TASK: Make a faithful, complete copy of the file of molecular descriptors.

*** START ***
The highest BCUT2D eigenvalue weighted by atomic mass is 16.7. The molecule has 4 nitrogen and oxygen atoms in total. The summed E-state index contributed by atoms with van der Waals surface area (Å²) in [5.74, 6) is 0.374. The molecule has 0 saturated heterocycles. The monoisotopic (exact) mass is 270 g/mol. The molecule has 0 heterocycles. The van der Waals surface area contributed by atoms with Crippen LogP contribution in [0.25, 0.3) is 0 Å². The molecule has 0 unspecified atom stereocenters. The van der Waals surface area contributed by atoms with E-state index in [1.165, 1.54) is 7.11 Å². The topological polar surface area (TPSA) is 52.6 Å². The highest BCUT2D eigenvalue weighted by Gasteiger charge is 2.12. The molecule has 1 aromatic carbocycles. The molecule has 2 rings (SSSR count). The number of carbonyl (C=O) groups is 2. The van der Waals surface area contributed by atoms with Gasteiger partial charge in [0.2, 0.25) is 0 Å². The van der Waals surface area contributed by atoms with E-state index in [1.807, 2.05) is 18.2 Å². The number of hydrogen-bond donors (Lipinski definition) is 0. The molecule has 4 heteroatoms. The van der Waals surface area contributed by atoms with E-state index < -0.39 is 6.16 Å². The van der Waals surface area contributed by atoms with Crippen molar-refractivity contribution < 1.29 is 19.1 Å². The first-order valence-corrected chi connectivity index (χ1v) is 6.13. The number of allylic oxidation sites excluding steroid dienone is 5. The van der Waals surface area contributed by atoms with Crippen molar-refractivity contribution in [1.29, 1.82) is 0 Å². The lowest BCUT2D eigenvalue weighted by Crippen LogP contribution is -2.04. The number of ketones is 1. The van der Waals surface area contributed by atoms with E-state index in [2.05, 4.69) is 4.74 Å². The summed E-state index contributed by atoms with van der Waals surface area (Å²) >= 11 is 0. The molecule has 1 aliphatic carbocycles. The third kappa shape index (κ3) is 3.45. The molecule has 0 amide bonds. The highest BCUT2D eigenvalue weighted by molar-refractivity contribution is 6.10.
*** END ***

The highest BCUT2D eigenvalue weighted by atomic mass is 16.7. The molecule has 4 nitrogen and oxygen atoms in total. The summed E-state index contributed by atoms with van der Waals surface area (Å²) in [5.74, 6) is 0.374. The molecule has 0 saturated heterocycles. The monoisotopic (exact) mass is 270 g/mol. The molecule has 0 heterocycles. The van der Waals surface area contributed by atoms with Crippen LogP contribution in [0.25, 0.3) is 0 Å². The molecule has 0 unspecified atom stereocenters. The van der Waals surface area contributed by atoms with E-state index in [1.165, 1.54) is 7.11 Å². The topological polar surface area (TPSA) is 52.6 Å². The highest BCUT2D eigenvalue weighted by Gasteiger charge is 2.12. The molecule has 1 aromatic carbocycles. The molecule has 2 rings (SSSR count). The number of carbonyl (C=O) groups is 2. The van der Waals surface area contributed by atoms with Gasteiger partial charge in [0.2, 0.25) is 0 Å². The van der Waals surface area contributed by atoms with E-state index in [1.807, 2.05) is 18.2 Å². The number of hydrogen-bond donors (Lipinski definition) is 0. The molecule has 4 heteroatoms. The van der Waals surface area contributed by atoms with E-state index < -0.39 is 6.16 Å². The van der Waals surface area contributed by atoms with Crippen molar-refractivity contribution < 1.29 is 19.1 Å². The first-order valence-corrected chi connectivity index (χ1v) is 6.13. The number of allylic oxidation sites excluding steroid dienone is 5. The van der Waals surface area contributed by atoms with Crippen molar-refractivity contribution in [1.29, 1.82) is 0 Å². The lowest BCUT2D eigenvalue weighted by Crippen LogP contribution is -2.04. The number of ketones is 1. The van der Waals surface area contributed by atoms with E-state index in [2.05, 4.69) is 4.74 Å². The summed E-state index contributed by atoms with van der Waals surface area (Å²) >= 11 is 0. The molecule has 1 aliphatic carbocycles. The third kappa shape index (κ3) is 3.45. The molecule has 0 amide bonds. The highest BCUT2D eigenvalue weighted by molar-refractivity contribution is 6.10.